Kent State Geographers Make Maps to Help Study Youth Violence
The Kent State University Geographic Information System (GIS) Health & Hazards Lab is teaming up with the city of Akron, Ohio to better understand the impact violence has on children in the city. In doing so, the group is working together to discover, develop and deploy solutions to the violence.
Kent State’s GIS|Health and Hazards Lab started gathering and mapping the data three years ago through a partnership with Akron Children’s Hospital External Affairs, Injury Prevention & Safe Kids Summit County for a project known as Mapping and Spatial Analysis for Child Injury Surveillance. The university has also been gathering data from the Akron Police Department over the past six years. Together, the information is giving researchers a visual of where children are experiencing violence, what type of violence it is, and at what age it is happening. The goal is to identify community and household risks prior to a child ending up in the emergency department, and to identify those risks before the children enter the system.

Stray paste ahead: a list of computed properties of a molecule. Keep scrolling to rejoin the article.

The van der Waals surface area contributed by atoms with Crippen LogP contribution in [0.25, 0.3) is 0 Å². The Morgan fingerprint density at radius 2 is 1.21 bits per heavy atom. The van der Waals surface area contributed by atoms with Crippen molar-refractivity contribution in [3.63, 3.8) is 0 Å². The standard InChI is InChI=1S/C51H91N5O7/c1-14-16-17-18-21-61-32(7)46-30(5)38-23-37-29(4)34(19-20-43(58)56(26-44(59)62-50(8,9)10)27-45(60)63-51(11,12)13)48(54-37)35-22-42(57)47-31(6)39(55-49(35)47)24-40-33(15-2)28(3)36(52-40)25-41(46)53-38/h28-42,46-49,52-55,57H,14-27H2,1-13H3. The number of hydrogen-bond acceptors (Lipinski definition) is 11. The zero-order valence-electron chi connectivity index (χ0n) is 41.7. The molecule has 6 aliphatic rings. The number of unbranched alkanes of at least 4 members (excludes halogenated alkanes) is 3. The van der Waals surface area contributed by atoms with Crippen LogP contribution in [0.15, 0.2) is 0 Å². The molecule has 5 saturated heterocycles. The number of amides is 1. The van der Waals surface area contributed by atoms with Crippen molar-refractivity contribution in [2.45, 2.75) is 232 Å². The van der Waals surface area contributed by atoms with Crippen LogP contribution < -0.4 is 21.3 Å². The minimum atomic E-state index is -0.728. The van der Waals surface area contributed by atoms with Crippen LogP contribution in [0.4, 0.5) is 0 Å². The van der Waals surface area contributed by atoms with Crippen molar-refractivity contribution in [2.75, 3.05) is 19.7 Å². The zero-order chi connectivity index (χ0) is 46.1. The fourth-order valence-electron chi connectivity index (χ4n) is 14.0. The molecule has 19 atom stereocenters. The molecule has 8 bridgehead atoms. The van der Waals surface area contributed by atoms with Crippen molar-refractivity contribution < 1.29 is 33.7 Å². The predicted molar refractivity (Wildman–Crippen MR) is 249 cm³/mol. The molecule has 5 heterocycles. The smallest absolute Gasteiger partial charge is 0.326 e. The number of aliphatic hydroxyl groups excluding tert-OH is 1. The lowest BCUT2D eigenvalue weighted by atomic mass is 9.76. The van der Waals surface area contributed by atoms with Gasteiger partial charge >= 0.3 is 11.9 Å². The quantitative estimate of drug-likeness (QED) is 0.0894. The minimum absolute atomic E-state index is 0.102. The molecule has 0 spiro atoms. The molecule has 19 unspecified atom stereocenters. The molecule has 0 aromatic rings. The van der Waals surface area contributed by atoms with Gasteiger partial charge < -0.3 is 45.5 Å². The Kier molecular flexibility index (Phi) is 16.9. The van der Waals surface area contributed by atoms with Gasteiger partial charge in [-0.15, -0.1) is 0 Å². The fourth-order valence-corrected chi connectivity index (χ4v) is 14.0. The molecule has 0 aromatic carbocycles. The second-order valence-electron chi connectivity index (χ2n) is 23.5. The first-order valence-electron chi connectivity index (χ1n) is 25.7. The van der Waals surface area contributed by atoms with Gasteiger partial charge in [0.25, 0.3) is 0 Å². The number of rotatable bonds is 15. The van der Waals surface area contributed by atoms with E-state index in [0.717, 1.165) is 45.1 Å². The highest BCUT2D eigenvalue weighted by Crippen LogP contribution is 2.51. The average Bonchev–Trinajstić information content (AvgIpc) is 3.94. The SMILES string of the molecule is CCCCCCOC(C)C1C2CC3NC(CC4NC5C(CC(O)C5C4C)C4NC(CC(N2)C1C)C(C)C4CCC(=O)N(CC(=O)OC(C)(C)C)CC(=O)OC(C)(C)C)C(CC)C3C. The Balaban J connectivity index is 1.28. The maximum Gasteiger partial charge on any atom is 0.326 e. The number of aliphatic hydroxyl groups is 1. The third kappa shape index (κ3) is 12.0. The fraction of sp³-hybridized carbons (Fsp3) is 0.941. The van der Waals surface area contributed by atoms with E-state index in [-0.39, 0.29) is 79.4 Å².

“As geographers, we put data on maps,” said Jacqueline Curtis, Ph.D., co-director of Kent State’s GIS|Health & Hazards Lab and assistant professor in the College of Arts and Sciences. “For this project, we want to take the data off, because every point represents a child of violence. We hope the map gets smaller and the hot spots disappear.”
The research is partially funded through the city of Akron and a grant from the Ohio Office of Criminal Justice Services, as well as the Ohio Department of Health, Bureau of Healthy Ohio, Violence, and Injury Prevention Program, Akron Children’s Hospital, and Safe Kids Summit County. The research results are expected to help the group come up with solutions to target violence.